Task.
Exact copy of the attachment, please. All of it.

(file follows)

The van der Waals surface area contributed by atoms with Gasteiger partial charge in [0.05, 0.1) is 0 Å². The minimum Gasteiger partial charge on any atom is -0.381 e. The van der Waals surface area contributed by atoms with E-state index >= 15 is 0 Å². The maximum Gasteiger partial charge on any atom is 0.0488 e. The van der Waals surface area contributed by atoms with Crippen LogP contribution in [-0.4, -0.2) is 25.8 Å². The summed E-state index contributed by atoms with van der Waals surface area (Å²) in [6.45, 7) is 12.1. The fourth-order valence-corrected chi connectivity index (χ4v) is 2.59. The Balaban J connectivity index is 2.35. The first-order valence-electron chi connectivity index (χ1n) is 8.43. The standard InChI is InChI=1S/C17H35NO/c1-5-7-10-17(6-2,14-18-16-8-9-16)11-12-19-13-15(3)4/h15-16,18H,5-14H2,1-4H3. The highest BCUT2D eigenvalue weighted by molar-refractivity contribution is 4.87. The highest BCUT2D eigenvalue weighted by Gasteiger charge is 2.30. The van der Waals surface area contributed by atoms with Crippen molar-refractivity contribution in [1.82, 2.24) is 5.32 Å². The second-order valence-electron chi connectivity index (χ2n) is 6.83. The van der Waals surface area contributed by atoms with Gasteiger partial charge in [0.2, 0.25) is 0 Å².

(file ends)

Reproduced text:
The van der Waals surface area contributed by atoms with Gasteiger partial charge in [0.05, 0.1) is 0 Å². The minimum Gasteiger partial charge on any atom is -0.381 e. The van der Waals surface area contributed by atoms with E-state index >= 15 is 0 Å². The maximum Gasteiger partial charge on any atom is 0.0488 e. The van der Waals surface area contributed by atoms with Crippen LogP contribution in [-0.4, -0.2) is 25.8 Å². The summed E-state index contributed by atoms with van der Waals surface area (Å²) in [6.45, 7) is 12.1. The fourth-order valence-corrected chi connectivity index (χ4v) is 2.59. The Balaban J connectivity index is 2.35. The first-order valence-electron chi connectivity index (χ1n) is 8.43. The standard InChI is InChI=1S/C17H35NO/c1-5-7-10-17(6-2,14-18-16-8-9-16)11-12-19-13-15(3)4/h15-16,18H,5-14H2,1-4H3. The highest BCUT2D eigenvalue weighted by molar-refractivity contribution is 4.87. The highest BCUT2D eigenvalue weighted by Gasteiger charge is 2.30. The van der Waals surface area contributed by atoms with Crippen molar-refractivity contribution in [1.82, 2.24) is 5.32 Å². The second-order valence-electron chi connectivity index (χ2n) is 6.83. The van der Waals surface area contributed by atoms with Gasteiger partial charge in [0.2, 0.25) is 0 Å².